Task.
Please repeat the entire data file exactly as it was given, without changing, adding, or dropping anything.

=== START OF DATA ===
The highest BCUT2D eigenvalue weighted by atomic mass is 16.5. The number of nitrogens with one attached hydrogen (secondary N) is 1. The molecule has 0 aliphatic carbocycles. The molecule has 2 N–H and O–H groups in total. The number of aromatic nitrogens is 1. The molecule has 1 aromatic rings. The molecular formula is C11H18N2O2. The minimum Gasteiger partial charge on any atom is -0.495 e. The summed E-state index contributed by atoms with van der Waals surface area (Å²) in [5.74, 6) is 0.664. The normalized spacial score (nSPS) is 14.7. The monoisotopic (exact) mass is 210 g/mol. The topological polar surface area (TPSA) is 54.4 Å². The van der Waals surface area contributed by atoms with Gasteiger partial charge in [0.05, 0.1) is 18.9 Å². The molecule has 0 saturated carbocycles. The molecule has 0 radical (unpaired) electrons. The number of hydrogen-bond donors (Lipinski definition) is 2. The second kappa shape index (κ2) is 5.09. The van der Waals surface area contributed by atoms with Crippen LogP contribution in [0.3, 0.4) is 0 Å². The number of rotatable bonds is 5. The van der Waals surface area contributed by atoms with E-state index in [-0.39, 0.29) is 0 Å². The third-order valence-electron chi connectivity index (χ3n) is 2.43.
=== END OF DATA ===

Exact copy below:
The highest BCUT2D eigenvalue weighted by atomic mass is 16.5. The number of nitrogens with one attached hydrogen (secondary N) is 1. The molecule has 0 aliphatic carbocycles. The molecule has 2 N–H and O–H groups in total. The number of aromatic nitrogens is 1. The molecule has 1 aromatic rings. The molecular formula is C11H18N2O2. The minimum Gasteiger partial charge on any atom is -0.495 e. The summed E-state index contributed by atoms with van der Waals surface area (Å²) in [5.74, 6) is 0.664. The normalized spacial score (nSPS) is 14.7. The monoisotopic (exact) mass is 210 g/mol. The topological polar surface area (TPSA) is 54.4 Å². The van der Waals surface area contributed by atoms with Gasteiger partial charge in [0.05, 0.1) is 18.9 Å². The molecule has 0 saturated carbocycles. The molecule has 0 radical (unpaired) electrons. The number of hydrogen-bond donors (Lipinski definition) is 2. The second kappa shape index (κ2) is 5.09. The van der Waals surface area contributed by atoms with Crippen LogP contribution in [0.3, 0.4) is 0 Å². The number of rotatable bonds is 5. The van der Waals surface area contributed by atoms with E-state index in [-0.39, 0.29) is 0 Å². The third-order valence-electron chi connectivity index (χ3n) is 2.43.